The outlet secured the release of documents describing the evidence sought by police, including video surveillance of the disputed event.

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Statements in court documents related to the mischief trial of Surrey Mayor Doug McCallum appear to refute the mayor’s version of an altercation with opponents on September 4, 2021 in a Surrey Save-On-Foods car park.

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McCallum reported a hit and run to Surrey RCMP outside the Save-On-Foods store on 152nd Street and told police he was ‘trapped between’ two vehicles, according to the documents, which were released to GlobalNews.

The mayor was later charged with public mischief for his statement to police about the altercation, which involved members of a group collecting signatures on a petition that opposes one of McCallum’s pet political projects. .

In the statement, McCallum told police the driver of the vehicle, a prominent member of Keep the RCMP in Surrey, a citizens’ group opposed to the mayor’s plan to turn Surrey into a municipal police force, pulled over around him after parking his car.

McCallum told police the female driver then “planed” her car to leave and ran over her foot as she drove away, according to the document.

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However, the police document, an information to obtain evidence through search warrants, filed as part of the investigation, notes that “CCTV shows that McCallum was not pinned against a vehicle”, when the other driver pulled up to him.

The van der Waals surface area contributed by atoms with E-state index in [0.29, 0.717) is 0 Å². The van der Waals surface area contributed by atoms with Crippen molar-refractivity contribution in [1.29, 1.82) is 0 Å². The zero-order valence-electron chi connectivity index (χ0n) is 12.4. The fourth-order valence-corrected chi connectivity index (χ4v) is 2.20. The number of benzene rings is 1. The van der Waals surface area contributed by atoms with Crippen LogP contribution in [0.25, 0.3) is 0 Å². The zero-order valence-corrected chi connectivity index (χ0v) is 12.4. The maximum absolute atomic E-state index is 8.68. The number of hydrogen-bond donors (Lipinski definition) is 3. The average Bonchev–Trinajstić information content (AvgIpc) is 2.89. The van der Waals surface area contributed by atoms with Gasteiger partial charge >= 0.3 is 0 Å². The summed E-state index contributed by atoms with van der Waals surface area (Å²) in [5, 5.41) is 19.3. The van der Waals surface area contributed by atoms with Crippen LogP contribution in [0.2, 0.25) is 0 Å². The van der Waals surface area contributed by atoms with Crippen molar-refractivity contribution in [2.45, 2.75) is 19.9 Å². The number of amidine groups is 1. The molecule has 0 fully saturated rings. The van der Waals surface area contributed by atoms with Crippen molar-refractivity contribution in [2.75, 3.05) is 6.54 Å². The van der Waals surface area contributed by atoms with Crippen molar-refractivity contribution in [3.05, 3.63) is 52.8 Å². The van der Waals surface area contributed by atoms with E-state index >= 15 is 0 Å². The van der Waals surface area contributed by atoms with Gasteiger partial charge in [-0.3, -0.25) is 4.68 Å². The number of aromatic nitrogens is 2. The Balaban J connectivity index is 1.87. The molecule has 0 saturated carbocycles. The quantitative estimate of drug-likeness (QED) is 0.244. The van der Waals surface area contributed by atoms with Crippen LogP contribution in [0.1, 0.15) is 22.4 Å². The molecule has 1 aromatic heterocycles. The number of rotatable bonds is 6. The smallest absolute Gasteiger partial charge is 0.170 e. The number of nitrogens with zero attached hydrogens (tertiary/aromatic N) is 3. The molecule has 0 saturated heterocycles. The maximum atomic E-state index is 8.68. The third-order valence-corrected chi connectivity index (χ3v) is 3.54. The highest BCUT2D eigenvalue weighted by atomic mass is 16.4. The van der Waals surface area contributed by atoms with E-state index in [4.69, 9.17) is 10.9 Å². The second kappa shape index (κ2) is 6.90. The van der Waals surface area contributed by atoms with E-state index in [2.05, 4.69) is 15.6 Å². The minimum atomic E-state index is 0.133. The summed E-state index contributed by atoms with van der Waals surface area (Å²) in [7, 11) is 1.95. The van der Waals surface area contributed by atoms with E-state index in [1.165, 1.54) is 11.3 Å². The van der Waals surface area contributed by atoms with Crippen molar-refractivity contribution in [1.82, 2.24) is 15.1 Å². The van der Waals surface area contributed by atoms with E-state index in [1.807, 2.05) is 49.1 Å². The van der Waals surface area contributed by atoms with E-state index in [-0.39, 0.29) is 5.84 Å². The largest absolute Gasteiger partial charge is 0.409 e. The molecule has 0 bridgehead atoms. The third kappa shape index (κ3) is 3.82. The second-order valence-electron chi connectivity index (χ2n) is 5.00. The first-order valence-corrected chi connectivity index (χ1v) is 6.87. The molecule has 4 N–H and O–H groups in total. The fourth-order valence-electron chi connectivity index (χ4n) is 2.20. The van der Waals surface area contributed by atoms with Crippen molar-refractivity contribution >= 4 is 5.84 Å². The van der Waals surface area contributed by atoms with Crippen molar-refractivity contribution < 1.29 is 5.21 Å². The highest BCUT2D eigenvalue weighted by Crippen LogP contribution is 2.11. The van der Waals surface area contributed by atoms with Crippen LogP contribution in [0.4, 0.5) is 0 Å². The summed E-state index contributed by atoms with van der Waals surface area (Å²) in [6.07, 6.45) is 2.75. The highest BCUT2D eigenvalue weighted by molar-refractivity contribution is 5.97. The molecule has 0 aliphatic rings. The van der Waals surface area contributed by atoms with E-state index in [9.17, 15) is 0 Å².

Instead, he said the video shows McCallum crossing the parking lot and shows “McCallum turned around and walked towards (Debra Johnstone’s) car.”

Ivan Scott of Keep Surrey RCMP and Surrey Mayor Doug McCallum, right, have a lively conversation in the parking lot of a grocery store in South Surrey on Saturday.
Ivan Scott of Keep Surrey RCMP and Surrey Mayor Doug McCallum, right, have a lively conversation in the parking lot of a grocery store in South Surrey on Saturday. Photo by Keep Surrey RCMP Photo /PNG

As for McCallum’s statement that she got “ripped off,” the video “shows Johnstone driving slowly through the right-hand bend and then moving at normal speed through the parking lot,” the police document states.

Global News successfully challenged a court order that sealed disclosure documents to be obtained about the risk that disclosure “would compromise the conduct of the investigation”.

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Last week, a judge granted Global’s request to unseal a set of redacted documents, copies of which the outlet included in its coverage of the story.

Media lawyer Dan Burnett, who represented Global News, told the outlet that the release of such documents was a matter of public interest in a high-profile case.

The case, which is due to go to trial on October 31, two weeks after the next municipal elections, has not been proven in court, but in the information for evidence, investigators are asking for a search warrant to obtain the running shoe that McCallum wore to search for physical evidence.

Then there are six production orders to get the Save-On-Foods surveillance video, the Save-On-Foods mayor’s reward points record, the Peace Arch Memorial Hospital surveillance video, the hospital medical records and the raw video of two media interviews. McCallum granted after the event as well as statements provided to other outlets.

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McCallum declined to comment on the case, but the case has been a source of acrimony in Surrey.

The mayor refused to resign as chairman of the Surrey Police Board while the case was in court and citizens demanded to stop the town from paying McCallum’s legal costs during the case.

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